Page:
I discussed observation versus treatment with excision. The patient noted the lesion was asymptomatic, and therefore, they preferred to observe the site for now. After providing the patient with aftercare information about cysts, I suggested we schedule the yearly skin check in a few months. I provided my business card should the cyst need immediate attention, asked if the patient had any additional questions, and thanked them for the visit. The patient thanked me for being so informative and offering a skin check in the future.

3. If Necessary, Have Them Make a List of Priorities 

In some instances, regardless of how diplomatically I try to communicate that appointments are intended to address one chief concern, the patient insists that they paid for a visit and want all issues addressed during the visit. In this instance, I will have the patient list all of their concerns on a sheet of paper.

Depending on preference, I will offer to address the top three concerns that day and save the list for a follow-up appointment in 4 weeks. The goal is always to provide the best possible care in the allotted time, and as such, it is requisite to remember other patients have scheduled appointments, too.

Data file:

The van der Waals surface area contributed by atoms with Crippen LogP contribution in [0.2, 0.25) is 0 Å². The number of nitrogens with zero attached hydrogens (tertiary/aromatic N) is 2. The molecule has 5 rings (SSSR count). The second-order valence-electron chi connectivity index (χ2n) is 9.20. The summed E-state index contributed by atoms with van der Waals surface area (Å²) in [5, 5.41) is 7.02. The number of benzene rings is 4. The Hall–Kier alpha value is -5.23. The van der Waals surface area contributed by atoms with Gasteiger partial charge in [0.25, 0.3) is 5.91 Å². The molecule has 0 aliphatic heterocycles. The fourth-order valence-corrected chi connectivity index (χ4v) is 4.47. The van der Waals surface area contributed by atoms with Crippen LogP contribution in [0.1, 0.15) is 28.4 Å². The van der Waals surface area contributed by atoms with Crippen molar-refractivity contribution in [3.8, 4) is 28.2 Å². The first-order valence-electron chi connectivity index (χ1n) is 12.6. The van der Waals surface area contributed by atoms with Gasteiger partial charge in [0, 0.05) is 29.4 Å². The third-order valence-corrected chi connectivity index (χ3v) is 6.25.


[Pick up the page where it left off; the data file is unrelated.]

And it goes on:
What This Looks Like in Practice…

One of these instances occurred a few weeks ago. The new patient arrived twenty minutes late and had concerns including a full body skin exam, rash on the back, and discoloration on the face. I introduced myself, asked how I may help, and the patient stated the chief concerns. I concluded my exam and treatment recommendations, then provided aftercare sheets with prescription instructions.

I was asking the patient if they had questions when the patient stated, “What about my hair loss?”

I replied, “Hair loss is a complicated diagnosis that requires a separate exam, diagnostics, and treatment plan.”

The patient stated, “Well I am here now, do I have hair loss?”

I again offered to address the concern at the follow-up appointment. When the patient protested waiting until the follow-up appointment, I asked where the patient was noticing hair loss and if it were symptomatic.